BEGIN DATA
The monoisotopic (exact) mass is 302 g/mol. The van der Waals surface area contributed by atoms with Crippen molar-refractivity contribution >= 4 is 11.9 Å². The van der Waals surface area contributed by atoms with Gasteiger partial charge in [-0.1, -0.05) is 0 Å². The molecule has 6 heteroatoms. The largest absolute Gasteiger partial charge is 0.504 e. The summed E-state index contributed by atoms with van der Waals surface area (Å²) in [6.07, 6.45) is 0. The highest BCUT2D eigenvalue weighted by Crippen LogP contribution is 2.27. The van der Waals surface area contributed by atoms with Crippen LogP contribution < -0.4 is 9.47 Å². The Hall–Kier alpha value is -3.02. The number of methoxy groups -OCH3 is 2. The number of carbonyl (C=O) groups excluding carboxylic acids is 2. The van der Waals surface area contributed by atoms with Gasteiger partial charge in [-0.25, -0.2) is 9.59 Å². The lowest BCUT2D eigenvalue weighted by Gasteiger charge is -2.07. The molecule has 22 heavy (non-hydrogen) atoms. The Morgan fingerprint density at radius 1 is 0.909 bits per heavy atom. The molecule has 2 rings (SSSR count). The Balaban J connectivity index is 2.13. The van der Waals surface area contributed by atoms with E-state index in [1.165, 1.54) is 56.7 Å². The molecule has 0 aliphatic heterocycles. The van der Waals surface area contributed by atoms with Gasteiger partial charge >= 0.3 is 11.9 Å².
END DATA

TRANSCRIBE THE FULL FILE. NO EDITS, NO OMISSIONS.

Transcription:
The monoisotopic (exact) mass is 302 g/mol. The van der Waals surface area contributed by atoms with Crippen molar-refractivity contribution >= 4 is 11.9 Å². The van der Waals surface area contributed by atoms with Gasteiger partial charge in [-0.1, -0.05) is 0 Å². The molecule has 6 heteroatoms. The largest absolute Gasteiger partial charge is 0.504 e. The summed E-state index contributed by atoms with van der Waals surface area (Å²) in [6.07, 6.45) is 0. The highest BCUT2D eigenvalue weighted by Crippen LogP contribution is 2.27. The van der Waals surface area contributed by atoms with Crippen LogP contribution < -0.4 is 9.47 Å². The Hall–Kier alpha value is -3.02. The number of methoxy groups -OCH3 is 2. The number of carbonyl (C=O) groups excluding carboxylic acids is 2. The van der Waals surface area contributed by atoms with Gasteiger partial charge in [-0.25, -0.2) is 9.59 Å². The lowest BCUT2D eigenvalue weighted by Gasteiger charge is -2.07. The molecule has 22 heavy (non-hydrogen) atoms. The Morgan fingerprint density at radius 1 is 0.909 bits per heavy atom. The molecule has 2 rings (SSSR count). The Balaban J connectivity index is 2.13. The van der Waals surface area contributed by atoms with E-state index in [1.165, 1.54) is 56.7 Å². The molecule has 0 aliphatic heterocycles. The van der Waals surface area contributed by atoms with Gasteiger partial charge >= 0.3 is 11.9 Å².